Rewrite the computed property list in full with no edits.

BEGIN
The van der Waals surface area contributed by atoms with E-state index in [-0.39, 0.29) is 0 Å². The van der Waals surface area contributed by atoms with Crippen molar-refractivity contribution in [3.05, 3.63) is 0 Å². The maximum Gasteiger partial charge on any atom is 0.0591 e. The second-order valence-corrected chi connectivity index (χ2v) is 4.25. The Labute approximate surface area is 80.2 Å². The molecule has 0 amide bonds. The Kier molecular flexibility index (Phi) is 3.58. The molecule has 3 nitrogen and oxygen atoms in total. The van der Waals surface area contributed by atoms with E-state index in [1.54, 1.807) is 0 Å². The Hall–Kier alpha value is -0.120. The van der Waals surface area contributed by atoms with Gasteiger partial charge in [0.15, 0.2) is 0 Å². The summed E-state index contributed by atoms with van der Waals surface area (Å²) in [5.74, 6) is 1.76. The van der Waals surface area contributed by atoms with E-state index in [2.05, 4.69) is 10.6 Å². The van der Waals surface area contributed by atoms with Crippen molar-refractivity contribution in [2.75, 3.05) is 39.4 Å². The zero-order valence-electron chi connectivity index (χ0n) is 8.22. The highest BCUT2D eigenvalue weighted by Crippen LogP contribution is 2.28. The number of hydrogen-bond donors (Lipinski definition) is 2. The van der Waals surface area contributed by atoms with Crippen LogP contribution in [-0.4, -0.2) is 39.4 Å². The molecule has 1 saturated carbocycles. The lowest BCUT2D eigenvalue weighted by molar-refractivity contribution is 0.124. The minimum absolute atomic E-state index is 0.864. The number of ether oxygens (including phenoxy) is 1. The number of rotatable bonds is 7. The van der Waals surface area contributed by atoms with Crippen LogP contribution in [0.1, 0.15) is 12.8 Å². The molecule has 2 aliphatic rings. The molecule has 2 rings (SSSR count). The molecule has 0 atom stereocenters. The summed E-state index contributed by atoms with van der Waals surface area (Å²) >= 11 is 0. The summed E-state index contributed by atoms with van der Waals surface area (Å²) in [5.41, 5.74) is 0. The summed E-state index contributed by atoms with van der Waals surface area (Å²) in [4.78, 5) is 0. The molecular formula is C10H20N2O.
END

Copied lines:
The van der Waals surface area contributed by atoms with E-state index in [-0.39, 0.29) is 0 Å². The van der Waals surface area contributed by atoms with Crippen molar-refractivity contribution in [3.05, 3.63) is 0 Å². The maximum Gasteiger partial charge on any atom is 0.0591 e. The second-order valence-corrected chi connectivity index (χ2v) is 4.25. The Labute approximate surface area is 80.2 Å². The molecule has 0 amide bonds. The Kier molecular flexibility index (Phi) is 3.58. The molecule has 3 nitrogen and oxygen atoms in total. The van der Waals surface area contributed by atoms with E-state index in [1.54, 1.807) is 0 Å². The Hall–Kier alpha value is -0.120. The van der Waals surface area contributed by atoms with Gasteiger partial charge in [0.15, 0.2) is 0 Å². The summed E-state index contributed by atoms with van der Waals surface area (Å²) in [5.74, 6) is 1.76. The van der Waals surface area contributed by atoms with E-state index in [2.05, 4.69) is 10.6 Å². The van der Waals surface area contributed by atoms with Crippen molar-refractivity contribution in [2.75, 3.05) is 39.4 Å². The zero-order valence-electron chi connectivity index (χ0n) is 8.22. The highest BCUT2D eigenvalue weighted by Crippen LogP contribution is 2.28. The number of hydrogen-bond donors (Lipinski definition) is 2. The van der Waals surface area contributed by atoms with Crippen LogP contribution in [-0.4, -0.2) is 39.4 Å². The molecule has 1 saturated carbocycles. The lowest BCUT2D eigenvalue weighted by molar-refractivity contribution is 0.124. The minimum absolute atomic E-state index is 0.864. The number of ether oxygens (including phenoxy) is 1. The number of rotatable bonds is 7. The van der Waals surface area contributed by atoms with Crippen LogP contribution in [0.1, 0.15) is 12.8 Å². The molecule has 2 aliphatic rings. The molecule has 2 rings (SSSR count). The molecule has 0 atom stereocenters. The summed E-state index contributed by atoms with van der Waals surface area (Å²) >= 11 is 0. The summed E-state index contributed by atoms with van der Waals surface area (Å²) in [5.41, 5.74) is 0. The summed E-state index contributed by atoms with van der Waals surface area (Å²) in [4.78, 5) is 0. The molecular formula is C10H20N2O.